There’s no question that the current situation surrounding the Stop Online Piracy Act (SOPA) currently foundering in the U.S. House of Representatives, and the similarlystalled Protect IP Act (PIPA) in the U.S. Senate, is a mess. While both bills seem to have little chance of passage in the current Congress, especially now that theWhite House has announced its opposition, the fact is that they will probably come back to life later.
This likelihood of a return isn’t lost on the Internet community. The highly popularWikipedia free online encyclopedia plans to go dark on Jan. 18, along with Reddit.com and some other sites. The idea is to make their lack of availability obvious to Congress and to voters. Sadly, these protest outages, while sort of dramatic, aren’t likely to affect the course of the legislation. What needs to be done is to find another way to solve the apparent problem of online piracy.
Unfortunately, this is one of those situations in which there are at least two sides, and neither is apparently willing to give an inch. Many Internet activists don’t want to change the way business is done now, while most of the recording industry would rather kill the Internet than take any chance that someone might steal a song. Both sides are wrong.
The entertainment media industry, which includes groups such as the Motion Picture Association of America (MPAA) and the Recording Industry Association of America (RIAA), has opposed virtually every technical innovation that has the potential of affecting its vested interests.
These are the same people who tried to stop compact discs; they tried to kill video cassette recorders, DVDs, MP3s, Internet music sales and iPods. This is an industry governed by fear, the total failure to understand any technology more advanced than Edison’s wax cylinders and a refusal to acknowledge that their industry can profit from the technology.
The motion picture and recording industries have made vast fortunes when these technologies appeared despite their opposition. CD sales far exceeded the sales of vinyl records. Digital music sales through iTunes and Amazon have made selling music more profitable (there’s no manufacturing cost, after all). And there’s nothing about sharing music through the Internet that’s likely to cost the recording industry millions of dollars, assuming it’s handled properly and the industry approaches it as a way to make money by attracting more customers.
On the other hand, the status quo isn’t working either. The recording industry has a point that the Internet is being used as a vehicle to steal music, movies and other intellectual property. Too many Internet sites turn a blind eye to overtly illegal activities either because they don’t care or perhaps because no reliable, technological mechanism exists to do anything about it. I know this from personal experience.
Recording Industry, Internet Leaders Must Find Common Ground
I’m a writer, and the work that appears in eWEEK and other places is my intellectual property. Every so often I find that someone has taken something I’ve written, repackaged it without permission and is selling it without paying me.
This is piracy just as much as downloading a movie or some music without permission or payment. When I find this, I pass the word along to the lawyers at eWEEK and let them handle it. But for things I write that don’t appear in eWEEK, such as scanned copies of my last book, there are no clear solutions.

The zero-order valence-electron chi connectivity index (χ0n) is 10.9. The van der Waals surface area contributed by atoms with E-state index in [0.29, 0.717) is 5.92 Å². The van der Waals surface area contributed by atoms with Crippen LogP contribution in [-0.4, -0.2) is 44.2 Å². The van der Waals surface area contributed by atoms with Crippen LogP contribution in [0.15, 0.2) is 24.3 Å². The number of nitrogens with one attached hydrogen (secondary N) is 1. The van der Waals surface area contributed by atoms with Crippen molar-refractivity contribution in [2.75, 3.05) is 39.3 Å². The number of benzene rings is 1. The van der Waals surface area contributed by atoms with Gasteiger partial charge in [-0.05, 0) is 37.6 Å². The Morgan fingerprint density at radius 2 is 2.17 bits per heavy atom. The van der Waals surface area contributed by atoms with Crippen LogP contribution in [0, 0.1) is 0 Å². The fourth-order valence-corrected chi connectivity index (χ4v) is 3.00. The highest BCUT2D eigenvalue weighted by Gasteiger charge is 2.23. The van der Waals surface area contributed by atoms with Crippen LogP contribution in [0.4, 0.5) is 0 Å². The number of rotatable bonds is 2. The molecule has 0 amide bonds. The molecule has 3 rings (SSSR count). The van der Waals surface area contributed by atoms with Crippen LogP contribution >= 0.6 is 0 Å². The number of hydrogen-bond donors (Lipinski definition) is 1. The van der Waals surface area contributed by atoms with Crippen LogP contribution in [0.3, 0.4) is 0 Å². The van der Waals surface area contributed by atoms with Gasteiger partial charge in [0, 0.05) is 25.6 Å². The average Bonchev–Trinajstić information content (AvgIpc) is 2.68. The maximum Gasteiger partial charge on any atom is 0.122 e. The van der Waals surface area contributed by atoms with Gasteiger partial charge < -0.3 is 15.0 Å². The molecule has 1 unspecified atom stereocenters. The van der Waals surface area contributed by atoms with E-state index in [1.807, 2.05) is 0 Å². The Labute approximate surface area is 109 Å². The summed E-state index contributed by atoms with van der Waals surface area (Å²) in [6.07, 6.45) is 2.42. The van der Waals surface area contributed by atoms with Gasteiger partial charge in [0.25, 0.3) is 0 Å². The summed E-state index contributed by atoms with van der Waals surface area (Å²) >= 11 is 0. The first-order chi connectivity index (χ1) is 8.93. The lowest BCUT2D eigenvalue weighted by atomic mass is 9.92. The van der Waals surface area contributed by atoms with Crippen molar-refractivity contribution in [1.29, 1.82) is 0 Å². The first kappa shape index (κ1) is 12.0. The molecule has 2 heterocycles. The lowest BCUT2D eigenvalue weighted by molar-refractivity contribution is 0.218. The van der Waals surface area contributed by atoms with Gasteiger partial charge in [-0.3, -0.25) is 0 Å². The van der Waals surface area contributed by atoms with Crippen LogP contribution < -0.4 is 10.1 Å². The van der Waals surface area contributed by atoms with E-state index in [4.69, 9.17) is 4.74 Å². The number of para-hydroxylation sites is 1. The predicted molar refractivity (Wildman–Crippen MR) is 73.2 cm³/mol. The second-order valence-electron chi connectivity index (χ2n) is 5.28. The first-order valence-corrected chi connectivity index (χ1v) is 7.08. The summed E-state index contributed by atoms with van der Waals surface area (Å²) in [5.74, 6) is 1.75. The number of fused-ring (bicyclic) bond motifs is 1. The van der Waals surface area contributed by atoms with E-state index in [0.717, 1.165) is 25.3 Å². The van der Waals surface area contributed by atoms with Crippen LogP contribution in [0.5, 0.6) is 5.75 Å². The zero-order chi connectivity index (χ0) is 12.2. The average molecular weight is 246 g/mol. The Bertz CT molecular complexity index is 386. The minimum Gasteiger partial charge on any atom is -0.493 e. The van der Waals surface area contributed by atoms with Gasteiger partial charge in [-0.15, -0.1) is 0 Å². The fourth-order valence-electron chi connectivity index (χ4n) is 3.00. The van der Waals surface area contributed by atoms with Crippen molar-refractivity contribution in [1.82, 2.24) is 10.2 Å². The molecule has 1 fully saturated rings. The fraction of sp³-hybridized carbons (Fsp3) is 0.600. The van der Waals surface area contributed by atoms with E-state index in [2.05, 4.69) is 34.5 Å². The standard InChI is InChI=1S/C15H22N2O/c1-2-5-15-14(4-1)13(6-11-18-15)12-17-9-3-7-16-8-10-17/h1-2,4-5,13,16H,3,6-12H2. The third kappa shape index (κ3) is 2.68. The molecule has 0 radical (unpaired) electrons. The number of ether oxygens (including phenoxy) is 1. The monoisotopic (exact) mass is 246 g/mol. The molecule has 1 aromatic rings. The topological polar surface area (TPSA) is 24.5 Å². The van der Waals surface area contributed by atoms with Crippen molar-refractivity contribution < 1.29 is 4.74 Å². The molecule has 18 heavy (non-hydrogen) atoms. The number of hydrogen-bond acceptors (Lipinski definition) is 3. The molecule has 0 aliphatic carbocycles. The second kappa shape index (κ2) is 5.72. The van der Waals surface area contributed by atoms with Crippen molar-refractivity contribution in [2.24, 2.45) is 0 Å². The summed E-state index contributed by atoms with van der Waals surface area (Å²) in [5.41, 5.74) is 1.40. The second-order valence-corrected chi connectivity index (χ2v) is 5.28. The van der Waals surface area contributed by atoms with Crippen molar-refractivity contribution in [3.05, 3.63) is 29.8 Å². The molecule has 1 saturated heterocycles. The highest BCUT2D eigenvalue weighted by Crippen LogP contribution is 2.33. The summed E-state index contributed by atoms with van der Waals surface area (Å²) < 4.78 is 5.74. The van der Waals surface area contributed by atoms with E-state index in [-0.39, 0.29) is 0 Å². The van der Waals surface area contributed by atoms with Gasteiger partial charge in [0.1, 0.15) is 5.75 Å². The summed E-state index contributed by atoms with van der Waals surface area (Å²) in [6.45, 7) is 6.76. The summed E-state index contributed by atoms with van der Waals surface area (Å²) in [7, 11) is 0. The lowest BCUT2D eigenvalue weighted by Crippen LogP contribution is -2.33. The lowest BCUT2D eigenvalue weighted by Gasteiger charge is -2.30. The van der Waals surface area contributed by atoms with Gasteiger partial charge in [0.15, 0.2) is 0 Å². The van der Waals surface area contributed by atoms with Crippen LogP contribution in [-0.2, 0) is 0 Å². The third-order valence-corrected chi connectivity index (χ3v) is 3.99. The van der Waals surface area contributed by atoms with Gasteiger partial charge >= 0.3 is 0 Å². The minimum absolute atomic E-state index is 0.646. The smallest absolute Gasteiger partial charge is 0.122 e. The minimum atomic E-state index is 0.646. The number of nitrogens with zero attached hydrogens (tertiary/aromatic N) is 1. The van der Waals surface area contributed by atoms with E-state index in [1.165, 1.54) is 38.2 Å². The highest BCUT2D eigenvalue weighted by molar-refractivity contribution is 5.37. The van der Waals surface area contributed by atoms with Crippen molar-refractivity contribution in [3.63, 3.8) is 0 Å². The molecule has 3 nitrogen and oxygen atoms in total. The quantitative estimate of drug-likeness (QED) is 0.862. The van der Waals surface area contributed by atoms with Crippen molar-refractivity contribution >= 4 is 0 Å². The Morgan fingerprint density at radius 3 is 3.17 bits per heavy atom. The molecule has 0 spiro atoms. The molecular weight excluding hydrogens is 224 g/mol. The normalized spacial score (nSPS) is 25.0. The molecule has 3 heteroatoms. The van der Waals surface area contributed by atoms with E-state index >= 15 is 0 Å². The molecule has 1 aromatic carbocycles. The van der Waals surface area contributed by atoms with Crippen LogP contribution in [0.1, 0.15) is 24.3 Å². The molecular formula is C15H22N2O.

What I don’t have and what the recording companies don’t have is some reasonably straightforward means to take action against people who steal intellectual property. This could mean a law enforcement agency that is charged with fighting piracy (don’t believe those FBI warnings you see on movies-that agency is far too busy fighting terrorists to take much time with stolen intellectual property unless you happen to be stealing IP on a grand scale). So there really does need to be a solution, but dismantling the Internet isn’t the way to do it.
But maybe by working together, the Internet community and the companies interested in fighting piracy can develop a way to fight piracy effectively without the draconian measures in the proposed SOPA and PIPA laws. For example, tampering with DNS is not only stupid, but the proposed means of doing it would prevent DNSSEC from working, and we need DNSSEC a lot worse than we need to have the recording industry become even richer. It could also open a lot of doors to other fraudulent activity as users search for ways to avoid crippled DNS servers or bogus search results.
The U.S. and global economies depend on a fully functioning Internet. Letting the recording industry tear down a key part of the economy because of its fear of technology should be a non-starter. But perhaps the search engine providers, ISPs and other critical Internet providers can find a way to keep tabs on illegal activities without interfering with legitimate use. Perhaps an intellectual property treaty that really takes the Internet into account needs to be proposed as a way to get a handle on international piracy.
What we really need is the active participation of the leaders of the Internet community to propose workable solutions that recognize the legitimate rights of intellectual property owners, while also ensuring that the Internet itself doesn’t get compromised. SOPA and PIPA aren’t the answer, but neither is going dark for a day. The answer is in finding common ground and building a solution there.